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The vineyards on the foothills outside Beaumes de Venise produce a famous dessert wine. (Copyright,)
The vineyards on the foothills outside Beaumes de Venise produce a famous dessert wine. (Copyright,)

French wine country, on the cheap Add to ...

During the 1300s, the papacy moved from Rome to the southern French city of Avignon. For decades, a series of popes, cardinals and clerics led lives of luxury in the fortress-like Palais des Papes overlooking the Rhône River - and after a split in the church, epic battles between kings and cardinals, the French papacy reluctantly gave in and returned home to Rome.

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It's plain to see why the pleasures of Avignon might have looked better than those of the Eternal City. Provence and the city at its centre are lovely now as they must have been centuries ago. The Mediterranean climate supplies such abundant sunshine that fragrant, intense Gariguette strawberries are ripe by spring. Terra cotta-roofed farmhouses and limestone villages with towering churches punctuate the rolling hills. Olive groves and fields of sunflowers, golden rapeseed and lavender dazzle the senses. What's more, charming little hotels, bistros and the many excellent wineries of the Côtes du Rhône offering free tastings make a trip here eminently affordable.

A typical dinner at Thierry Piedoie, a rustic restaurant in Avignon with beamed ceilings and curtained windows, is quietly thrilling, with coral-hued crab bisque and fork-tender beef slowly braised in red wine from the Côtes du Rhône. Yet it is inexpensive, with local wine as little as $4 a glass.

The hotel across the street from where the popes partied - also called Palais des Papes - has rooms that start at just $117 for a double, including free Wi-Fi and continental breakfast (www.palais-des-papes.com). There's a medieval Provençal style to the guest quarters, with winding stone staircases and room keys affixed to lavender sachets. The medieval streets of Avignon require steely resolve to navigate in a car, but it's the fastest way to explore the region's villages and vineyards, which include the stunning, remote foothills where the famous dessert wine Beaumes de Venise is produced.

Travellers seeking a slower pace can book a barge trip down the Rhône River from Lyons to Arles. It's also common to rent bikes and cycle from village to village.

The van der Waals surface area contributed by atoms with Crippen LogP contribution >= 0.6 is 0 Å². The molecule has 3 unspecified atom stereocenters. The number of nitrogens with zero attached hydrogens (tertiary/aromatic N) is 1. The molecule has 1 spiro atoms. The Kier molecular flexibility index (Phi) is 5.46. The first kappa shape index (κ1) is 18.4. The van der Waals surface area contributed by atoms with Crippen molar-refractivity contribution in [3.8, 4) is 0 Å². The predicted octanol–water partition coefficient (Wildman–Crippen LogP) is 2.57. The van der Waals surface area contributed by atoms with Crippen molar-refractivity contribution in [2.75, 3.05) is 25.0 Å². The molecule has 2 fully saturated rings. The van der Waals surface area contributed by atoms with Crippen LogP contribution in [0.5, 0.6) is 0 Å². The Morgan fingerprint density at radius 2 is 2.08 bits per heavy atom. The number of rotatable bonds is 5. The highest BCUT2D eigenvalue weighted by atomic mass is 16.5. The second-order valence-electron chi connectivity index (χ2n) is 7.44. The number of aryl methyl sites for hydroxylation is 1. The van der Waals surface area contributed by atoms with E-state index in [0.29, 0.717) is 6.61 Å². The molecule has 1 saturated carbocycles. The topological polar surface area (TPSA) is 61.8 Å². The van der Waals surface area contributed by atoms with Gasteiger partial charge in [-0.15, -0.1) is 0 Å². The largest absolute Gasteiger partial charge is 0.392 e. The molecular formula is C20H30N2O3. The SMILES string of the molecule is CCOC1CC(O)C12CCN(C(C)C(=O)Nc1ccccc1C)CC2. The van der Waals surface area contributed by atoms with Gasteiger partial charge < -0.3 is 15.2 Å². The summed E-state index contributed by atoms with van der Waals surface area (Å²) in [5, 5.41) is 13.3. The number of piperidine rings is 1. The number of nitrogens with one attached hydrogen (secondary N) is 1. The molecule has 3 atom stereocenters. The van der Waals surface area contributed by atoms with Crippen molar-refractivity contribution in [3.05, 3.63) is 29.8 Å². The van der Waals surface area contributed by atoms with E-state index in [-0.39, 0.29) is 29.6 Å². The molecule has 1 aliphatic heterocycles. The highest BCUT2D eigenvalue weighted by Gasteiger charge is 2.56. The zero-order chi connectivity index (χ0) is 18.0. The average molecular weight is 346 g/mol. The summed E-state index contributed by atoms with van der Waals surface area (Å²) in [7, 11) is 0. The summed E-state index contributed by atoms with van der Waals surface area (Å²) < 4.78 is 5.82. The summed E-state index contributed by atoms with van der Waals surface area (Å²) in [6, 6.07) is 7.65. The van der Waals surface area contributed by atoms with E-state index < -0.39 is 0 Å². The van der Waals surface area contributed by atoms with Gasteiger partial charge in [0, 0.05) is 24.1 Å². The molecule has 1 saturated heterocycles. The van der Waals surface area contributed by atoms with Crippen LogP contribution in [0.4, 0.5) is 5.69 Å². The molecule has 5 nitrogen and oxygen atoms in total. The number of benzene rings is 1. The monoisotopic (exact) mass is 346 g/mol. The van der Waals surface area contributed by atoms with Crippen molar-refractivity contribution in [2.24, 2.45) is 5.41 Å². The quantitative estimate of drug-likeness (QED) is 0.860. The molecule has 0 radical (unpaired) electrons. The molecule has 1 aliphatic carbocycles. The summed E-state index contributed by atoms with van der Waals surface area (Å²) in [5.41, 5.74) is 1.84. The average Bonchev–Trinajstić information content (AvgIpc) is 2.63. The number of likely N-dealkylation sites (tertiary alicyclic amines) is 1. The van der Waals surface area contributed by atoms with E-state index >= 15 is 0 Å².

The main reasons for my visit, however, were the wineries of the Côtes du Rhône - there are more than 6,000. My friends and I are go-getters when it comes to wine, but we had to be reasonable in how many we could cover in a week. The wine region stretches along both banks of the Rhône for 200 kilometres, second in size to Bordeaux. We can thank the popes for contributing to the proliferation of vineyards, continuing a practice that began during ancient Roman times.

Côtes du Rhône is one of the wines I always gravitate toward ordering at restaurants wherever I am, not only because of its invariably plummy, food-friendly personality, but because it's often the least expensive.

On the way to our first winery, Château d'Or et de Gueules, in Saint Gilles, the buds on the vines were flowering and tall cypress trees bordered the vineyards and orchards. A grey horse placidly nibbled grass outside the tasting room, which also showcases rotating art exhibits. We sampled elegant, organic white, rosé and red blended from a range of grapes: chardonnay, cinsault, grenache, syrah, carignan and mourvèdre, ranging in price from $8.90 to $35.60.

We were in the Southern Rhône Valley, home of the legendary Châteauneuf de Pape, a wine that is usually out of my price range. We stuck to wineries where we could actually afford to buy bottles after the free tastings. In an effort to promote wine tourism - a relatively new phenomenon in Côtes du Rhône - several wine routes have been established, with maps available everywhere.

On the outskirts of Cairanne, an old village in the heart of Provence, is Domaine de l'Ameillaud, a beautiful estate encircled by vineyards and fields of purple irises. Mont Ventoux looms in the distance, the highest point in Provence and the last stage before Paris for Tour de France competitors this summer.

The winery has been in Sabine Thompson's family for 200 years and she and her husband, Nick, who is British, have run the property since 1983. They have turned the stables into airy, fully equipped apartments. For those who help during the harvest and don't mind getting their hands dirty in the vineyards, the weekly price will be reduced this fall.